David Baron's weblog: August 2003

Friends & Colleagues

Sunday 2003-08-31

I wrote a letter to the New York Times last weekend, right before I left (from my parents' house, near Philadelphia) for the CSS Working Group meeting in Oslo. Not surprisingly, they didn't publish it. So here it is (the reference to "Saturday" is August 23, which is no longer available online):

Saturday's editorial ("An Onslaught of Computer Viruses") omits some of the important factors that lead to the spread of computer viruses. Microsoft wants you to send Microsoft Word files by email since it excludes those who don't own Word from the world of email. However, this creates a culture where non-standard formats, such as Word files, are commonly accepted via email, and users are not surprised when they receive attachments to email messages. Thus users open attachments sent by email viruses, and viruses spread quickly. If senders avoided sending non-standard formats by email, recipients would be more suspicious of attachments, and viruses would not spread as much.

Ultimately, however, the best protection against viruses is population diversity. When one operating system, one web browser, and one email client dominate the Internet or a corporate network, flaws in those programs let viruses spread very quickly. In a world where people use different systems that coexist using open standards, viruses would be much less likely to cause the damage they now can.

Speaking of the CSS Working Group meeting, I was in Oslo for the past week. Ian has already reported (on Sunday, Tuesday, and Wednesday) a good bit about the meeting, as has Tantek. I think I was sitting sleepily next to Ian when he took this picture, but my laptop is visible in the picture (the blue one in the middle of the room). And like all of the pictures Ian takes these days, it was taken with his “cell phone,” which is a good bit more than what most Americans think of as a cell phone.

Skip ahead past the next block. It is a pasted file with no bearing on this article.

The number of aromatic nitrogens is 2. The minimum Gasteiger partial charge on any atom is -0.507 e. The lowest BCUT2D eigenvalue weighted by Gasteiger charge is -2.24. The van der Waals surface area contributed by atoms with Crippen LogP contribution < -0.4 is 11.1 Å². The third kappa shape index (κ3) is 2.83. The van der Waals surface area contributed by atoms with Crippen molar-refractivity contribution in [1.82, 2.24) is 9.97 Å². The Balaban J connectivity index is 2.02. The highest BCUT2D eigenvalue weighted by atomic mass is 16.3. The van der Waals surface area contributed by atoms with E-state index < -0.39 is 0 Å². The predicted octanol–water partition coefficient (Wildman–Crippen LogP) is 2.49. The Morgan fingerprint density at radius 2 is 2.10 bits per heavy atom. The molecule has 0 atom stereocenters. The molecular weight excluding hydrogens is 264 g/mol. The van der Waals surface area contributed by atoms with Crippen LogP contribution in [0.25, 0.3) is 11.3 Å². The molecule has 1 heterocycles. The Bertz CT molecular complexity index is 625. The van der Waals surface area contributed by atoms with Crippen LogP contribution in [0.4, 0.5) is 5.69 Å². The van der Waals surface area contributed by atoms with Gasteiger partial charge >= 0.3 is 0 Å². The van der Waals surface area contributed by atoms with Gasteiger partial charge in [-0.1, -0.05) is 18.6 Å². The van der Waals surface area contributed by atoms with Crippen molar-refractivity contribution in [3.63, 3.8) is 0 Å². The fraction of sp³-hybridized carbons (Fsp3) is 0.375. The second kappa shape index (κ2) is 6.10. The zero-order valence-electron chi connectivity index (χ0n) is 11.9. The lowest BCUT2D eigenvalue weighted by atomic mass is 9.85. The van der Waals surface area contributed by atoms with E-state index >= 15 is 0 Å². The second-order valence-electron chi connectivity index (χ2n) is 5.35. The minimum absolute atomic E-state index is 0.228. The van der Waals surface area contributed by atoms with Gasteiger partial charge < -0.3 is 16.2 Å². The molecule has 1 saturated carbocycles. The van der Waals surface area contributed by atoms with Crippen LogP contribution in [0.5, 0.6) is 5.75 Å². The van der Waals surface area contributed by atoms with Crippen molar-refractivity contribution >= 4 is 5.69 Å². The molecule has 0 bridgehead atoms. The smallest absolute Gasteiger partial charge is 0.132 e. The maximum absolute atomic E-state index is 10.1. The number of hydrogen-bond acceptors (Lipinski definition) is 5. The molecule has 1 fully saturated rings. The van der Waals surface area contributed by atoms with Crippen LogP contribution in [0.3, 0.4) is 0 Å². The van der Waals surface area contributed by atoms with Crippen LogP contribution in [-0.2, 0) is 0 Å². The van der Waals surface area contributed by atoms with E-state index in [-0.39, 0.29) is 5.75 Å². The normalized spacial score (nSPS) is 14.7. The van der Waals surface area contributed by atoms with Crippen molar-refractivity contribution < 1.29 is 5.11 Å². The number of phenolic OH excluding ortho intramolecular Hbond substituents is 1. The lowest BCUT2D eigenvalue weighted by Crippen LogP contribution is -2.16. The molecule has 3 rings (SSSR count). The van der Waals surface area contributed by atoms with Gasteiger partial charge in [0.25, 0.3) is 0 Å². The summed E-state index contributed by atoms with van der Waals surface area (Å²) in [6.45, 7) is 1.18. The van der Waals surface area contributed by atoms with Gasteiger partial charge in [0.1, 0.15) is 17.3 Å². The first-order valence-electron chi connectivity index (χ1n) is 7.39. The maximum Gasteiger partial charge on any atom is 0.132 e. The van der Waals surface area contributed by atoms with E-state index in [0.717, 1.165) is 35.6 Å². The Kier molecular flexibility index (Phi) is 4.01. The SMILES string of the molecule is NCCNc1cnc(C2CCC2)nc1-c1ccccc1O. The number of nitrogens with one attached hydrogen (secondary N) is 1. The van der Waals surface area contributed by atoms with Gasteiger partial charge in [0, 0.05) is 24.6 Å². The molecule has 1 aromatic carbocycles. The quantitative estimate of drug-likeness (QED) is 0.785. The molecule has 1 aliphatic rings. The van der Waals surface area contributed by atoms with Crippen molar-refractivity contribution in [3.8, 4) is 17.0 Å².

My experience buying food and public transport in Oslo made it seem like it deserves its reputation as having the highest cost of living (alternative link) in the world. It's worse for tourists, though, since the government gets a good bit of its revenue from a 24% sales tax (and has a lower income tax than neighboring countries), so tourists who are paying full income tax in their home countries end up supporting both governments through their purchases. The prices for food seemed really high, but it's not so bad once you figure that the prices shown have tax and tip already included in the price shown. This is much more sensible than the American way, and allowed me to figure out easily, in the Oslo airport at Gardermoen (which is really nice, by the way), exactly what I could by with the 50 Norwegian Kroner left in my pocket. (I bought a shrimp sandwich, which seems to be typical Norwegian fare, for 49 Kroner.)

Wednesday 2003-08-13

The CSS3 syntax module draft was published, so my name is now on the W3C TR page.

Wednesday 2003-08-06

More on my new laptop. I don't think I'm going to bother getting power management to work. After all, the BIOS claims to support APM 1.2 when the kernel asks it. It just doesn't do anything. I guess that's what happens when manufacturers use Windows XP as a test suite.

It's our fault. We should have given him better parts.

—Jack Warner (on hearing that Reagan had been elected governor of California)